Tomy Iommi has, effectively, buggered his hands with years of heavy-riffing, and now he's turned to stem cells to see if he can reverse the problem:
“I’ve had this problem with my hand and I’ve had this stem-cell treatment on it,” Iommi told the BBC Radio 2 Radcliffe and Maconie Show. “The cartilage [was worn out between] the joints, and the joints [were] rubbing on the joints. It was bone to bone and it was getting a bit painful.”
It turns out that there's a load of injuries guitarists get:
The Robens Centre for Health Ergonomics at the University of Surrey has researched musculoskeletal disorders that affect electric guitar players.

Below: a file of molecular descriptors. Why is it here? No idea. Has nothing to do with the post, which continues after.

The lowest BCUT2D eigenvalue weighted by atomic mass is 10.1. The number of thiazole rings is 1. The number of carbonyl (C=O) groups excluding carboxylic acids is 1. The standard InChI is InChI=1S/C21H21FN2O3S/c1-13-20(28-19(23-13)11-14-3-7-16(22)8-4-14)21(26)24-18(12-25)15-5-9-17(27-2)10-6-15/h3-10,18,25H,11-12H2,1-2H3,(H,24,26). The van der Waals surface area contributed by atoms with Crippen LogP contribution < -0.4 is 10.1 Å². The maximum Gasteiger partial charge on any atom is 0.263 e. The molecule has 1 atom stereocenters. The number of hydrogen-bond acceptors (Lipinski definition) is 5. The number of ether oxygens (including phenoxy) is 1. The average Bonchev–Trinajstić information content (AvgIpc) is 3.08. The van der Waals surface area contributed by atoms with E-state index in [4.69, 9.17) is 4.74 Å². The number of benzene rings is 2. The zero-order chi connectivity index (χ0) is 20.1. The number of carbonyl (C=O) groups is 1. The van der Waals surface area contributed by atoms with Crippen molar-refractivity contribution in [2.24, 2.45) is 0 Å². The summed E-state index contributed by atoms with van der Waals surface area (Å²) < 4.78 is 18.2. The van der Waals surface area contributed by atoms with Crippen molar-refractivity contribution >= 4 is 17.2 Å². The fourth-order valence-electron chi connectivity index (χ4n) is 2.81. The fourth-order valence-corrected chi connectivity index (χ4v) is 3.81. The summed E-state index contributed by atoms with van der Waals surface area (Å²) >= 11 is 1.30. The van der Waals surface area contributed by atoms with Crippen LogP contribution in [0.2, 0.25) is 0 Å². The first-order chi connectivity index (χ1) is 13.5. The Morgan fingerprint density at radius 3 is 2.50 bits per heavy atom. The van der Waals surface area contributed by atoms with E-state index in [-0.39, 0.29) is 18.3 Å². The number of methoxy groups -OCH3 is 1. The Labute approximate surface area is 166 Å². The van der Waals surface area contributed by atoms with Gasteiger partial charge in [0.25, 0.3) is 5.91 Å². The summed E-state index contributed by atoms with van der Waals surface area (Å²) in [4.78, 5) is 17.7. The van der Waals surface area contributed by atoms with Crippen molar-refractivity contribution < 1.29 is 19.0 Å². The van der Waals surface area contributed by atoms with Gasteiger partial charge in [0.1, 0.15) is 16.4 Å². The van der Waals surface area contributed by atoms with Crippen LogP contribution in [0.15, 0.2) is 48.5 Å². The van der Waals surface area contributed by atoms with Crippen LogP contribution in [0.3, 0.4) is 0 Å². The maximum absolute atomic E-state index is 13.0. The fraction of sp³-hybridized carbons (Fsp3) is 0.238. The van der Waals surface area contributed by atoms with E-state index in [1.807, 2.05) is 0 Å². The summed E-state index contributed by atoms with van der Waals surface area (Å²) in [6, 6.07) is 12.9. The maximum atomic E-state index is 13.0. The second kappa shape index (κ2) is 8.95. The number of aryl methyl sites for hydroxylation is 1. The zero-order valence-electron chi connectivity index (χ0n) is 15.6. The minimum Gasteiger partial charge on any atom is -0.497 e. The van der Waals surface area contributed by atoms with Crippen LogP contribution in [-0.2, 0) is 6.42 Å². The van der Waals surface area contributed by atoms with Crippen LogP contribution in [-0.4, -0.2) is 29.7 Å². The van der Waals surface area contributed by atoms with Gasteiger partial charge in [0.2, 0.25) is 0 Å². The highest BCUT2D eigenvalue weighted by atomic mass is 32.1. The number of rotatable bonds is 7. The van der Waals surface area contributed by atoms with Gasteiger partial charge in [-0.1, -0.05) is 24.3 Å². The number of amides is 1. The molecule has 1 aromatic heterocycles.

Peter Buckle said: “We have found a whole set of injuries affecting the hand, arms and wrist which you would normally associate with working on a hard, fast production line.
“Strain injuries result from overexertion and the way that guitarists hold their instruments. The temptation for younger musicians is to press too hard on the strings and try to force the frets.
“Holding the instrument away from the body to excite an audience may look good but it can put a huge pressure on the shoulder and upper arms.”
And that's before you factor in the splinters from all that guitar-smashing.
Our musicians end up with bad backs, blown ears, useless hands and - well, god alone knows what's happened to Ozzy, but that. Perhaps the money from downloads should be going direct to special hospitals rather than to fund their swimming pools?